LINVILLE GORGE, N.C. — National Guard members pulled a climber to safety in a dramatic rescue effort Monday at Linville Gorge.
Those rescuers are thankful they got there in time at Shortoff Mountain in Pisgah National Forest.
Chopper 9 Skyzoom caught the intense rescue from the very beginning.
A Blackhawk helicopter arrived at the scene where it hovered over the spot where a 23-year-old climber fell between 20 and 40 feet.
A National Guard crew member dropped down from the helicopter and after fighting the winds the rescuer was able to meet emergency crews already clinging to the mountainside to help.
After dangling near the side, he was planted on the steep ledge.
Crews worked to open up the backboard and secure the climber.
Then, another rescuer swung in fighting the wind and when three rescuers got the ropes in place, they prepared to lift the climber to the helicopter.
After the successful effort, two other crew members were pulled up to the chopper.
The Blackhawk helicopter flew to a nearby landing zone where it met with a medical helicopter and the hiker was taken to an Asheville hospital.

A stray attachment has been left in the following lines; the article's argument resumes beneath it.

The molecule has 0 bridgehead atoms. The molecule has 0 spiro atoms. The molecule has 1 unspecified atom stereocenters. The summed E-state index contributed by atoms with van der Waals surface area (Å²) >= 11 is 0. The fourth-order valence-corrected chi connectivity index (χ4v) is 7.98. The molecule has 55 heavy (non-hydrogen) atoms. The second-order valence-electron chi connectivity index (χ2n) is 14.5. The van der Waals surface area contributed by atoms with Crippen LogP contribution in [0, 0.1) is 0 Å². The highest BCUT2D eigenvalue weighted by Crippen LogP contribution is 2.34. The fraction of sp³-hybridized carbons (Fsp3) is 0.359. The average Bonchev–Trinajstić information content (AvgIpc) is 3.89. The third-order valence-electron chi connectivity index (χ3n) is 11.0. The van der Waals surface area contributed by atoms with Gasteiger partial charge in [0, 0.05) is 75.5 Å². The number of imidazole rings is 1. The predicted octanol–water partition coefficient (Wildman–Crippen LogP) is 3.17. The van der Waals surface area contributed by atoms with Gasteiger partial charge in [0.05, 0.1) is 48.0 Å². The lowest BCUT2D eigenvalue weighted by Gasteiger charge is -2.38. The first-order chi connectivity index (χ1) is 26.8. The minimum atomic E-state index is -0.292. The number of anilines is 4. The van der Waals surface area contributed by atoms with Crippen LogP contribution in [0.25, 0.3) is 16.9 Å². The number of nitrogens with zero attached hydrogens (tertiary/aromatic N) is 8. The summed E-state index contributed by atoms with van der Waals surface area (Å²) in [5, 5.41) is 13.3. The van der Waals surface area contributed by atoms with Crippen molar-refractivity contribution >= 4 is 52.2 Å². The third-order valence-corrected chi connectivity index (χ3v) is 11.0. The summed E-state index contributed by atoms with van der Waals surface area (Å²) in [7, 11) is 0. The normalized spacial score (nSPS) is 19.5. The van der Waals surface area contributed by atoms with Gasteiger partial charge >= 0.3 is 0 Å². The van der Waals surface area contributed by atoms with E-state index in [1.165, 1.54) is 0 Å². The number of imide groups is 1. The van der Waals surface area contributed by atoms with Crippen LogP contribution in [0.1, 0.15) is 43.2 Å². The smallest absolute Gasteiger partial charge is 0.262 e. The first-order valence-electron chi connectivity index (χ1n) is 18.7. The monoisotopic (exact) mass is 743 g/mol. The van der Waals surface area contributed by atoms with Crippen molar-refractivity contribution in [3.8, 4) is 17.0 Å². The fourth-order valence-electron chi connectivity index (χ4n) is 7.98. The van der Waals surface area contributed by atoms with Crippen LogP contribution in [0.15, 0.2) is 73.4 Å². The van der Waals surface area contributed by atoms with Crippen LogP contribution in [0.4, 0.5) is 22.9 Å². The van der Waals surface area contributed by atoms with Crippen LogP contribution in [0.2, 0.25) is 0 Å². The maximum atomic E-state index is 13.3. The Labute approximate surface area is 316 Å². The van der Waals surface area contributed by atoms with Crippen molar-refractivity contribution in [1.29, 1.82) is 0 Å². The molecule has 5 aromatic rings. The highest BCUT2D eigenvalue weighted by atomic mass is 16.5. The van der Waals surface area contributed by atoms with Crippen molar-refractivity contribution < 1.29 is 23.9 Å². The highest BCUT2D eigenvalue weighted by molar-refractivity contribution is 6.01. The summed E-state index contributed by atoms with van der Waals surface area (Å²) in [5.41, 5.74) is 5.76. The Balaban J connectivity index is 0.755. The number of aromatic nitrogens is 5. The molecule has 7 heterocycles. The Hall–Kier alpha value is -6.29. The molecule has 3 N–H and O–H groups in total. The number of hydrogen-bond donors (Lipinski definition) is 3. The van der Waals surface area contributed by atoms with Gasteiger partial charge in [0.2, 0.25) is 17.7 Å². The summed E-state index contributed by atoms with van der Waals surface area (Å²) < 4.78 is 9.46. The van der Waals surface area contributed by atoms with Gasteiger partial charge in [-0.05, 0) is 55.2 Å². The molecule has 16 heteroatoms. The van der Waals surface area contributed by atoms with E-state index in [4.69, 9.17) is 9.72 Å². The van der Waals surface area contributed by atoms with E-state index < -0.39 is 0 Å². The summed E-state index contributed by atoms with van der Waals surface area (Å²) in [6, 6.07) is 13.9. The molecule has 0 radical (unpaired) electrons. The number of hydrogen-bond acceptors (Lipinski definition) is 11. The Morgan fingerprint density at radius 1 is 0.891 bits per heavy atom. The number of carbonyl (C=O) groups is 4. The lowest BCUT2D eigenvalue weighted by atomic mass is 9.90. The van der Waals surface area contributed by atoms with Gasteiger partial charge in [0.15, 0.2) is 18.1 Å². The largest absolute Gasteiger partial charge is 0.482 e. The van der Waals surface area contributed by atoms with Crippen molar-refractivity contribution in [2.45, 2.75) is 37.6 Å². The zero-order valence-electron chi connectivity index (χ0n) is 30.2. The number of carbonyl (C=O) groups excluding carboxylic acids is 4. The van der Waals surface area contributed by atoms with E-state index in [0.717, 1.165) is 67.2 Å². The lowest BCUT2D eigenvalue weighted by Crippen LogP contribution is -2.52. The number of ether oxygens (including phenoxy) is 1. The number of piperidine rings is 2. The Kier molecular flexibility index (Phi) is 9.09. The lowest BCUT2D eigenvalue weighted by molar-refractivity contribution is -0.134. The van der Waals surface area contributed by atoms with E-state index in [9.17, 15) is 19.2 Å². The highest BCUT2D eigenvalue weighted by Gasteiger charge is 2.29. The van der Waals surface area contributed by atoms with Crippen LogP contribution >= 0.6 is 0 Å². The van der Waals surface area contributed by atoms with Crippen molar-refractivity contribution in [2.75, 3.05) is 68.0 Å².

Rescuers said the mission a success.
The men on the rescue team came from different departments and different backgrounds but they all had the same goal Monday -- to reunite the man with his family in the best condition possible.
"We've been practicing for this moment for over 10 years," said David Bowman with the Charlotte Fire Department. "He was in a lot of pain so there wasn't a lot of interaction other than I was telling him what was going to happen."
Bowman and Chris Hendricks with Gaston County EMS went down to save him and they said it wasn't easy to do.
CHOPPER 9: Crews aid rock climber hanging from rock
Capt. Darrel Scoggins with the N.C. National Guard watched from overhead in the helicopter as the two hoisted the patient to safety.
Communication was fluid between ground and air to execute the successful mission.
"You definitely have a sense of pride once you get done with it," Scoggins said. "It was probably one of the smoothest missions we've had."
Those men train once every three months for situations like this one.
They can't always predict how it's going to turn out but they say Monday's outcome couldn't have been any better.
They are a part of the North Carolina Helo-Aquatic Rescue Team and have more than 60 successful rescues.
North Carolina is one of four states to have a program like HART.
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